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Having good understanding of digitalization can helps meet COVID-19 crisis

Having good understanding of digitalization can helps meet COVID-19 crisis

Interview with Dr. Khusro Iqbal — an HR expert

Profile:

Dr. Khusro Iqbal is currently working as the Human Resources Head for General Tyre & Rubber Company. He guides and manages the overall provision of Human Resources services, policies, and programs for the entire company. In his job he focuses to provide an employee-oriented high-performance culture that emphasizes empowerment, quality, productivity, standards, goal attainment, recruitment and ongoing development of a superior workforce.

The General Tyre and Rubber Company came into existence in 1963, at Karachi, Pakistan and commenced its production in July 1964. It is the first and largest automotive tyre manufacturer in the country producing tyres for cars, light commercial vehicles, trucks, buses, tractors, rickshaw while motorcycle tyre plant has been added with the capacity of one million tyres per annum.

PAKISTAN & GULF ECONOMIST had a conversation with Dr. Khusro Iqbal regarding the prevalent situation of COVID 19 and its impact on the human resources and the organizations. Following are the excerpts of the conversation:

The COVID-19 pandemic is affecting all areas of world and workers. No matter where in the world or in which sector, the crisis is having a dramatic impact on the world’s economy and devastating effect on workers and employers in all sectors. It has exacerbated existing challenges, with many enterprises and workers suffering as a consequence. In response, governments, employers’ and workers’ organizations, and other stakeholders around the world, are collaborating to mitigate the impact of the pandemic with a view to protecting businesses and livelihoods, including through social dialogue and the promotion of international labor standards. The rapidly intensifying economic effects of COVID-19 on the world of work are proving to be far worse than the 2008-9 financial crisis, with cutbacks equivalent to nearly 200 million full-time workers expected in the next three months alone; according to UN Labor agency the latest dire assessment reflects the full or partial lockdown measures affecting almost 2.7 billion workers; four in five of the world’s workforce.

Workers in four sectors that have experienced the most “drastic” effects of the disease and falling production are: food and accommodation (144 million workers), retail and wholesale (482 million); business services and administration (157 million); and manufacturing (463 million). Together, they add up to 37.5 per cent of global employment and this is where the “sharp end” of the impact of the pandemic is being felt now.

 

Technological advancements are changing the way we work, reducing the need for some occupations and expanding the need for others. Along with these changes could come advances in productivity, creating high-paying, high-quality employment for people in the position to take advantage of the growth of these good jobs. Technology increases productivity and hence reduces the burden on workers and eliminates the burden of doing repetitive tasks. However, workers need to learn some skills to stay employed. Companies that use technology will save much money by training the human labor with technological innovations because technology impacts future job trends. The trends and international opinions show that technological change may accelerate known employment drifts, such as the shift to services and may also increase polarization in job growth, with fast growth projected for high-skill occupations and moderate growth for certain lower-skill jobs.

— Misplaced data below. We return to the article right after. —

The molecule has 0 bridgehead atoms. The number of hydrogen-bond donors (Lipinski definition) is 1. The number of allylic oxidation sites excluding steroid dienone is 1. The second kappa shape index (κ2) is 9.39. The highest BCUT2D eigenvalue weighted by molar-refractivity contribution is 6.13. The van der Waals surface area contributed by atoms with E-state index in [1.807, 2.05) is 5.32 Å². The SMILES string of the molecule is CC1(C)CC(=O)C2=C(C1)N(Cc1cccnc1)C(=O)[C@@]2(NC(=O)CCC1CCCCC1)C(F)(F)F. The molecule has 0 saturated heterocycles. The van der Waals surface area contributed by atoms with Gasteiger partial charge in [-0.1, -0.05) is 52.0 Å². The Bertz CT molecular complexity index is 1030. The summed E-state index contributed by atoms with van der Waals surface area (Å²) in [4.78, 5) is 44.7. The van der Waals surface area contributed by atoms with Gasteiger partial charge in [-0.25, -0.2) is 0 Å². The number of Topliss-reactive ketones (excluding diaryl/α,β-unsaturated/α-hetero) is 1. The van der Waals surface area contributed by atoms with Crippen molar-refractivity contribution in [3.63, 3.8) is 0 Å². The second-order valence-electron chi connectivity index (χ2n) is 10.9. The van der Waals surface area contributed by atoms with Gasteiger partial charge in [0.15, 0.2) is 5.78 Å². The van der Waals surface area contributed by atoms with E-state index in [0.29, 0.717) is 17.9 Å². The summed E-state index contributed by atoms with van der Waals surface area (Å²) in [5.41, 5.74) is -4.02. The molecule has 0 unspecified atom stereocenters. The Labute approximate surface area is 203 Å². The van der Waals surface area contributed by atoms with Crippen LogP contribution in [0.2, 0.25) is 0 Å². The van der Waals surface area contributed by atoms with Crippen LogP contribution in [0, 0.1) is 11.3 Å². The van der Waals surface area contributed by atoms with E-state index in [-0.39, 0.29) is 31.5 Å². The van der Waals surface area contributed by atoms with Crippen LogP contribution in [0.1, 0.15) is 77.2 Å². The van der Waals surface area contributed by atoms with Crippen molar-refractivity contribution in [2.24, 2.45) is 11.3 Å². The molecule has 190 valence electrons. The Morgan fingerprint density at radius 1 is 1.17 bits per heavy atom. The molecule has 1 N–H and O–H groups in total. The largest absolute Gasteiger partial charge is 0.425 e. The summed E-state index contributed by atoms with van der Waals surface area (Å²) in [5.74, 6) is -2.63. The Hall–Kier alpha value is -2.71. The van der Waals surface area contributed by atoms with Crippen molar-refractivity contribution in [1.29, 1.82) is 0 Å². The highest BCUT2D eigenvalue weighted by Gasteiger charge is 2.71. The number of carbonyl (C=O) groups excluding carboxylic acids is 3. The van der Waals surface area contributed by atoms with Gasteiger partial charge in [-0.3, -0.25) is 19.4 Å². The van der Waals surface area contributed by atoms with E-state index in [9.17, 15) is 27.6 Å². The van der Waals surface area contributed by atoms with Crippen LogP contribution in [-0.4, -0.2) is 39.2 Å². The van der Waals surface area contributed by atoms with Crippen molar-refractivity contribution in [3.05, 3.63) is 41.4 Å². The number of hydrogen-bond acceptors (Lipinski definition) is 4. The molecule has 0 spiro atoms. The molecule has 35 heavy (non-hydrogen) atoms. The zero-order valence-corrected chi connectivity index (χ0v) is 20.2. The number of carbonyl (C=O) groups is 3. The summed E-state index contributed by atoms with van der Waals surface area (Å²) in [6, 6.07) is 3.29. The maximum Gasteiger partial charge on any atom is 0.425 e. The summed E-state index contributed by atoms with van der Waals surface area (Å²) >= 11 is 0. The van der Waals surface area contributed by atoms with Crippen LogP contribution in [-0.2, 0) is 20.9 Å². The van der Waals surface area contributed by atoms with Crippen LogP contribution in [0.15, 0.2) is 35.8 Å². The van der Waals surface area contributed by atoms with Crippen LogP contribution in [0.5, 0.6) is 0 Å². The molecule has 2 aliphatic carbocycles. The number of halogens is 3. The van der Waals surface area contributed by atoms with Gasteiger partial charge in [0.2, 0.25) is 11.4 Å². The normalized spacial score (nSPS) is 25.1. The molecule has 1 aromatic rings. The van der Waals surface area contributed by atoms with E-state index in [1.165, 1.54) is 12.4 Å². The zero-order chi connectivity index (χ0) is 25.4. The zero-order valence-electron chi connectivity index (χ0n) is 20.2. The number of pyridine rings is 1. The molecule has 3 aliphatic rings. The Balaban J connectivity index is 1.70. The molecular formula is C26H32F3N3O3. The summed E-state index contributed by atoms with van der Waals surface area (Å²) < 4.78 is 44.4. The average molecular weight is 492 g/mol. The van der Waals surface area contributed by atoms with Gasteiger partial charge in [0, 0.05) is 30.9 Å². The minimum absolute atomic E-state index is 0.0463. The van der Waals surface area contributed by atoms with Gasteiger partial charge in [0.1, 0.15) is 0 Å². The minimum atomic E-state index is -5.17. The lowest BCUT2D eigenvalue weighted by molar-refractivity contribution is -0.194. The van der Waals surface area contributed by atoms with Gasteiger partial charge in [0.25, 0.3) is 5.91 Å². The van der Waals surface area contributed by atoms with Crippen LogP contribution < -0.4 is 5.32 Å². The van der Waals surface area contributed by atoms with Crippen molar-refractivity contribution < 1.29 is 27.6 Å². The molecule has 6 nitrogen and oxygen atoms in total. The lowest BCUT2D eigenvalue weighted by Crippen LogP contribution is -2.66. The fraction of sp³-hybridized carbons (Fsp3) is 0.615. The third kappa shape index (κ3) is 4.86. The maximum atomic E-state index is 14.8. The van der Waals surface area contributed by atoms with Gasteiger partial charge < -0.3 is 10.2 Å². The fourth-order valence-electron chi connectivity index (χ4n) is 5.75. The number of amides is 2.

The Corporate & Business Leaders today need to be affectively focused on the huge business continuity challenges posed by COVID-19. First and foremost they must ensure that employees are as safe as possible, securing financial sustainability, assessing the resilience of supply chains and reinforcing crucial systems to support unprecedented levels of remote working and online trading while withstanding an upsurge in cyberattacks. I evaluate that the companies which have gone digital are adapting to the crisis better than their peers. Business leaders need to devise a lockdown exit strategy and should continue to use technology to augment, not replace, people. Further companies should embrace the cultural and behavioral shifts that COVID-19 introduced.

Being said earlier, I evaluate that the companies which have gone digital are adapting to the crisis better than their peers because digitalization improves efficiency and productivity. It enables to have more information, which allows to make better decisions and technological tools to make work easier. When used intelligently, the digitalization of business can lead to a significant increase in productivity and can reduce costs by eliminating transcription errors, implementing electronic workflow processes, creating audit trails, implementing security protocols, creating one source of truth for each document or item of data, improving accessibility to information, integrating business systems.

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